“There has been nothing like OneSpark before in Jacksonville and I wanted to create something for it”, Schroer harnessed his creative brain and his experience in animatronics and started to think about what to create. He had a ton of old fencing on his property so he proceeded to create “Ol Fence”.
“So I looked into my cupboard to see what I might bring. Thinking about how to incorporate my many Florida experiences, I realized how integral to the southern image is fencing- weathered wood, rolling and undulating, almost alive with personality- and thus was born Ol’ Fence- folk art meets process control. Ol’ Fence has 40 individual motions that can be combined for a wide range of actions. His ‘speech’ is created live with a talking drum, bowed and struck.” Schroer said in his OneSpark creator bio.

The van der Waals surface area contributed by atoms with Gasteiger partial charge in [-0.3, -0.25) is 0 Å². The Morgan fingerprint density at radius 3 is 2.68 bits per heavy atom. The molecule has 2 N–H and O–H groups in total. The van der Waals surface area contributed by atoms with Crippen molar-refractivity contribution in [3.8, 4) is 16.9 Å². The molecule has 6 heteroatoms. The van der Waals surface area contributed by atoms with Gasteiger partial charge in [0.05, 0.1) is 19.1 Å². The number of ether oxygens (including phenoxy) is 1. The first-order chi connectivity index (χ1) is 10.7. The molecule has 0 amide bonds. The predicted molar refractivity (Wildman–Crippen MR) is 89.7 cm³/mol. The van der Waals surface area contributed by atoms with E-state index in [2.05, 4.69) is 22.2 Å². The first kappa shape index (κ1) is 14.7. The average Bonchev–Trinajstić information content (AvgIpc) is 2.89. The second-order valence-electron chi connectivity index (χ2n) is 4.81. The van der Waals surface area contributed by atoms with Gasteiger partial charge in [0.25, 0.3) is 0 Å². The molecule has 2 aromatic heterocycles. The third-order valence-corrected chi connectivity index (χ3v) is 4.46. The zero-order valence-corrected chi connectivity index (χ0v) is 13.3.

Combine all that with the fact that Florida probably has the most animatronics per capita of any state in the US, and you’ve got a match that is very creative, eye catching and perfect for OneSpark.
Kids passing through the Jacksonville Public Library where Ol’ Fence is on exhibit, are taking pictures with him in droves. Schroer has even opened up the back side of Ol’ Fence to show passerbys how the animatronics works.
He also has a work in progress on display, a time machine of sorts.
Schroer’s enthusiasm for the OneSpark event is infectious and it echoes what many Jacksonville residents have expressed about the inaugural festival since we’ve been on the ground here on Wednesday. Schroer has been reminding people to sign up and vote. He doesn’t care if he wins or not but he wants to see as many people as possible vote for something, to show how much of the community supports the event.